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Coding to be taught in prison to help offenders return to the world of work


New pilot scheme will help carefully vetted prisoners learn digital skills and £1.2 million will help underrepresented groups get jobs

  • New funding for pilot scheme to help carefully vetted prisoners learn digital skills
  • Plans are part of a £1.2 million package to help underrepresented groups get jobs
  • Three new Local Digital Skills Partnerships will help people get the skills they need to thrive in the digital economy

Prisoners will be taught coding to prepare them for work as part of plans to help marginalised groups become skilled in tech.

CODE 4000, an organisation that works with carefully vetted offenders and has led a successful trial at HMP Humber, has been given new funding by the Department for Digital, Culture, Media and Sport (DCMS) to expand its scheme to HMP Holme House and reach more than a thousand more offenders.

The £100,000 award will also fund a new employment hub in Sheffield, providing support, mentoring and training for graduates once they have left prison, as the organisation looks to achieve its aim of developing a network of coding workshops in UK prisons.

The programme is modelled on the Last Mile project in the San Quentin prison in California which has helped almost 500 offenders with a zero per cent reoffending rate of participants. The national average reoffending rate in the US is 55 per cent.

To tackle reoffending – which costs society around £15 billion a year – the Government has launched the Education and Employment Strategy which aims to create a system where each prisoner is set on a path to employment from the outset.

Minister for Digital, Margot James said:

“The Government is committed to stopping the cycle of reoffending and a valuable asset to prevent recidivism is employment.

“Equipping offenders with coding skills will help them into life-changing work and give them a path to a hugely rewarding career.

“We have a world-leading digital economy and this new funding will help keep people out of prison so they can give back to their local communities as well as be a boost for our tech businesses.”

Prisons Minister Rory Stewart said:

“I want to see more offenders learning the kind of workplace skills which can set them on a path to a better future, which is precisely why we launched our Education & Employment Strategy last year.

“Code 4000 is an excellent example of what can be achieved through education and training in prison. It not only helps offenders turn their lives around but also benefits society by reducing the chances of their reoffending, and I am delighted to see it receive this further funding.”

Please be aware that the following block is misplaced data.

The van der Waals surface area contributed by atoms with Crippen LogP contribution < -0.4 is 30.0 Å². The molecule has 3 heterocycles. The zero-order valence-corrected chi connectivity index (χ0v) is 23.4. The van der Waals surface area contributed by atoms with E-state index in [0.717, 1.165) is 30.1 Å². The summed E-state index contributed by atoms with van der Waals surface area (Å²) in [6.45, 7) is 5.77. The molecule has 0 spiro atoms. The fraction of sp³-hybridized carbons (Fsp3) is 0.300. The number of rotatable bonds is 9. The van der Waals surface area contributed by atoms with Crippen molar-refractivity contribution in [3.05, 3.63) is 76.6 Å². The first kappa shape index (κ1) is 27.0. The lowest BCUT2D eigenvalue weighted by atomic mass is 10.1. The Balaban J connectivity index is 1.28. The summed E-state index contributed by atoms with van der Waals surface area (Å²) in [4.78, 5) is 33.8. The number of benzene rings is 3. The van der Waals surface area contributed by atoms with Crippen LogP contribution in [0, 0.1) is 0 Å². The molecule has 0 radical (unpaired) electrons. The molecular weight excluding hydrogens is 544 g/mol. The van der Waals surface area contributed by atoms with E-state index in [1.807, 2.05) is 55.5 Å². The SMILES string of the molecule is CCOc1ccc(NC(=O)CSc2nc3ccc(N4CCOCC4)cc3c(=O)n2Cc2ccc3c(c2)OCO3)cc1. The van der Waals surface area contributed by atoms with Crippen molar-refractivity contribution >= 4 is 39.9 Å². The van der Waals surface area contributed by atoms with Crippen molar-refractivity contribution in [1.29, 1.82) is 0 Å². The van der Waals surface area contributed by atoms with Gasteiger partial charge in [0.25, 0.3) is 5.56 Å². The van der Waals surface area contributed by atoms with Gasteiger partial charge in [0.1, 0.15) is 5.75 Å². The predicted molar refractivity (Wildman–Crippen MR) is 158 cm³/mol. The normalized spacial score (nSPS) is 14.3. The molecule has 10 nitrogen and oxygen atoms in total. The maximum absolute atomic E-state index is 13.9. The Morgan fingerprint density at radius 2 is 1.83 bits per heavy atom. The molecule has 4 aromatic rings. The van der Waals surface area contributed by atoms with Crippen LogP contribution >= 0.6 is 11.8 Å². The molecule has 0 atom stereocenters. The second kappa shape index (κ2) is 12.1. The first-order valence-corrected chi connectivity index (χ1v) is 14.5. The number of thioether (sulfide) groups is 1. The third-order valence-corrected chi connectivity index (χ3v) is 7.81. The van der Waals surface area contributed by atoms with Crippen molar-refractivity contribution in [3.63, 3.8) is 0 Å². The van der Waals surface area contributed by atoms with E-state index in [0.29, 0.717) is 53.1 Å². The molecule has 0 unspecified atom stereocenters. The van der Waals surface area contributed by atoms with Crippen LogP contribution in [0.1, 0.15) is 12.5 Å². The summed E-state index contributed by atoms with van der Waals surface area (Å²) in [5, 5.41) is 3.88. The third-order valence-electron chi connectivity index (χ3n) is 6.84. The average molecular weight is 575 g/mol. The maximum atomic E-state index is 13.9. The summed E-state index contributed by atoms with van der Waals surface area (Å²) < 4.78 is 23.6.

Neil Barnby, Workshop Instructor, HMP Humber, CODE 4000 said:

“Code4000 workshops are reducing re-offending at a measurable rate, because we keep in touch with our graduates. We are constantly seeing success after success. When I started teaching in prisons I thought that if I could change just one life, turn one person away from crime then I have achieved something truly marvellous.

“I look back on the years that I have been teaching coding in prisons and can see all the lives I have had a part in changing for the better. Not just the ex-offenders but their families and, more importantly their children. It is an enormous sense of achievement and with this funding I look forward to changing even more lives.”

Digital Skills Innovation Fund

More than £1 million will be used to fund regional and local initiatives to help people from underrepresented groups gain the skills they need for digital roles.

Programmes being funded include those targeted at helping women from disadvantaged backgrounds, people with autism and people living in lower socioeconomic areas. The aim is to help people get the skills to succeed in roles such as data analysts, programmers, software developers and digital marketeers.

The funding will see new training courses, workshops and seminars led by tech experts alongside a mentoring scheme tailored to businesses.

Research reveals only 19 percent of women make up the tech workforce and are underrepresented in the uptake of digital qualifications. While unemployed adults are five per cent more likely to lack the basic digital skills than the national average.

The following Local Enterprise Partnerships will receive a share of the money to invest in their local communities:
West of England Combined Authority
Derby, Derbyshire, Nottingham and Nottinghamshire (D2N2) LEP working with Sheffield City Region and supported by Leicestershire LEP and Greater Lincolnshire LEP
Lancashire LEP
Heart of the South West LEP

More regions to launch Digital Skills Partnerships

Local Digital Skills Partnerships (Local DSPs) bring together regional businesses, charities, local authorities and academics to increase the digital skills of individuals and organisations in their region. Three launched last year in Lancashire, Heart of the South West and West Midlands Combined Authority.

Three more Local Digital Skills Partnerships will be set up in:

  • The South East
  • Cornwall and the Isles of Scilly
  • Cheshire and Warrington.

This takes the number of people with access to the programme to more than 10 million, boosting digital and technical skills, job opportunities and productivity across the regions.

More than 2.5 million free training opportunities, in areas such as basic online skills, cybersecurity and coding, have already been delivered though the Digital Skills Partnership.

Find out more about the Local Digital Skills Partnerships on the Digital Skills Partnership blog.

Read more about the work of the Digital Skills Partnership.


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